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November 8, 2009

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The people's favorite

SHORTLY after the British Army's rousing triumph over Erwin Rommel's Afrika Korps at El Alamein in November 1942, Prime Minister Winston Churchill warned his countrymen to avoid over-confidence. "Now this is not the end," he cautioned. "It is not even the beginning of the end. But it is, perhaps, the end of the beginning."

This sentiment, cited in William Shawcross' official biography, "The Queen Mother," is what many readers may feel when they get to Chapter 10 of this 1,096-page book. That's the chapter where, after all the ripping parties and smashing card games and postprandial singalongs and first-rate trips to East Africa attended by Elizabeth Angela Marguerite Bowes Lyon, wife of King George VI and mother of Queen Elizabeth II, Shawcross must finally turn his attention to that awful rotter Edward VIII.

After more than 300 pages of paeans to upper-class Britons, the author is compelled to introduce us to a liar, extortionist and, for all intents and purposes, traitor, a man who ditched the throne of Britain to marry a Nazi-admiring gold digger from Crabcake Corners.

This is the first time the book gets really interesting. But more important, this is the first time one feels that it might be possible to finish reading it. Chapter 10 is not the end. It may not even be the beginning of the end. But it may be the beginning of the middle.

"The Queen Mother" is a labor of love, both for the author and for anyone who tries reading it from cover to cover. The authorized biography of a woman who was born as the 20th century was beginning and died about a year after it ended, it is a linear, you-are-there chronicle of the events of her life. Mostly this means lunches, balls, charity events, shooting parties. She cut cakes, she cut ribbons, she cut the rug. She was a royal.

All this is communicated in a meticulous, sober fashion. Shawcross, a dutiful hagiographer, doesn't venture very far inside his subject's head, other than to suggest that she never forgave Edward VIII for chucking it all because it forced her husband into the family business - killing him, she believed, long before his time. Only when Edward VIII or the Luftwaffe pops in does the narrative become in any way absorbing.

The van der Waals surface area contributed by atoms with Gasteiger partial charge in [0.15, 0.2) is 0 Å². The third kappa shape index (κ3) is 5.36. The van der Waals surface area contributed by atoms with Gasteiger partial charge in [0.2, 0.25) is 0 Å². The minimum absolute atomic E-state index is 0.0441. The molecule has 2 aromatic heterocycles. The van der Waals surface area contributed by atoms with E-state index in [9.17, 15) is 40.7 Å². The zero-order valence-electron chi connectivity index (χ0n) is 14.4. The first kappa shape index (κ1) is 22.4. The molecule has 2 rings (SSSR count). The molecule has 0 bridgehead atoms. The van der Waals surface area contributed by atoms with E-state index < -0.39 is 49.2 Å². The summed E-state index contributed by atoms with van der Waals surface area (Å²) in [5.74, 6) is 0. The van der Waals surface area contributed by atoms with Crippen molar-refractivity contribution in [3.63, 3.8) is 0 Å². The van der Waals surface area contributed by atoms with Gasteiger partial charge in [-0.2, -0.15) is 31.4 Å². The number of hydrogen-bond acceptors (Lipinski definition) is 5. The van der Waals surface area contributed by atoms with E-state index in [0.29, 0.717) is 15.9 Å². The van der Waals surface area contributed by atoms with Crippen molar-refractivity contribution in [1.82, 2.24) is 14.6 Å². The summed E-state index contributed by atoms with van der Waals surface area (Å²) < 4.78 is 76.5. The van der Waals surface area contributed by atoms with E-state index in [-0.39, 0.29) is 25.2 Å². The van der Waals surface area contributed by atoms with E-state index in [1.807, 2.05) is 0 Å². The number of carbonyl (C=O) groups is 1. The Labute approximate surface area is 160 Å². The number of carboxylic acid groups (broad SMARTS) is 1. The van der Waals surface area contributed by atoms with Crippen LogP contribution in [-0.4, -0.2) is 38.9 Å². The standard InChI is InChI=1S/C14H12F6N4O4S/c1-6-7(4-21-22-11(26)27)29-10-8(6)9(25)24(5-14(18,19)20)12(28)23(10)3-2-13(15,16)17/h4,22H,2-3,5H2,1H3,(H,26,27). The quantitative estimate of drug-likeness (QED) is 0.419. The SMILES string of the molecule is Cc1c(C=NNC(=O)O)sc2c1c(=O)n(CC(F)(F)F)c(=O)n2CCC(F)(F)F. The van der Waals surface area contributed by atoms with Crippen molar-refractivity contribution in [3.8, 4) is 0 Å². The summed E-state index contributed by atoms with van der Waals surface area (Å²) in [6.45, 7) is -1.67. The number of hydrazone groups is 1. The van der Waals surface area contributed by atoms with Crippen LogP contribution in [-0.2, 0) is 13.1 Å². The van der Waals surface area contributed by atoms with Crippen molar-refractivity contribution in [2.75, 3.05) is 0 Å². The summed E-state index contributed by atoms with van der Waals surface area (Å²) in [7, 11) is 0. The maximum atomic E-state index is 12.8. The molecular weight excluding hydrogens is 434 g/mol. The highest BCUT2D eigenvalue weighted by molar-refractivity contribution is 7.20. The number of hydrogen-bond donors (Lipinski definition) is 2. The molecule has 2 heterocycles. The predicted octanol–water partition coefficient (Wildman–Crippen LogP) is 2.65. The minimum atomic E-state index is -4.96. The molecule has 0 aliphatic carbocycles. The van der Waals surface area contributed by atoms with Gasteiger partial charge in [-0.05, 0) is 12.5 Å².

Elsewhere, the prose tends to run like this: "Back at the house there was tea to be taken in the drawing room, which featured an ancient gramophone with long-playing records of such old favorites as the Crazy Gang, and an equally aged television set for watching videos (rarely if ever the news). Ruth Fermoy would play the piano and Queen Elizabeth sang the old favorites °?- 'Smoke Gets in Your Eyes' or 'The Lambeth Walk'."

The queen mother, a fairy princess in her youth, a fairy queen in middle age and a fairy godmother in her later years, was a favorite of the British people from the word go.

There was something about her that people liked, just as there is something about Prince Charles that people don't like. In fact, everything. The immense affection the public felt for her antedates the central event in her life, when she and her husband refused to flee London during the Battle of Britain, a heroic, enormously symbolic act that helped pull her equally heroic countrymen through one of the darkest moments in their history. No one alive at the time ever forgot her courage, nor should anyone alive today.

That said, the queen mother was never cut from the same cloth as such stirring figures as Elizabeth I or Mary Queen of Scots or even her grandson's wife Diana. She didn't shape the times she lived in; she attended functions during them.

Adhering to the principle that royals should be seen but not really heard, the queen mother seems to have said little that was truly interesting. She had all the strengths and weaknesses of her class.


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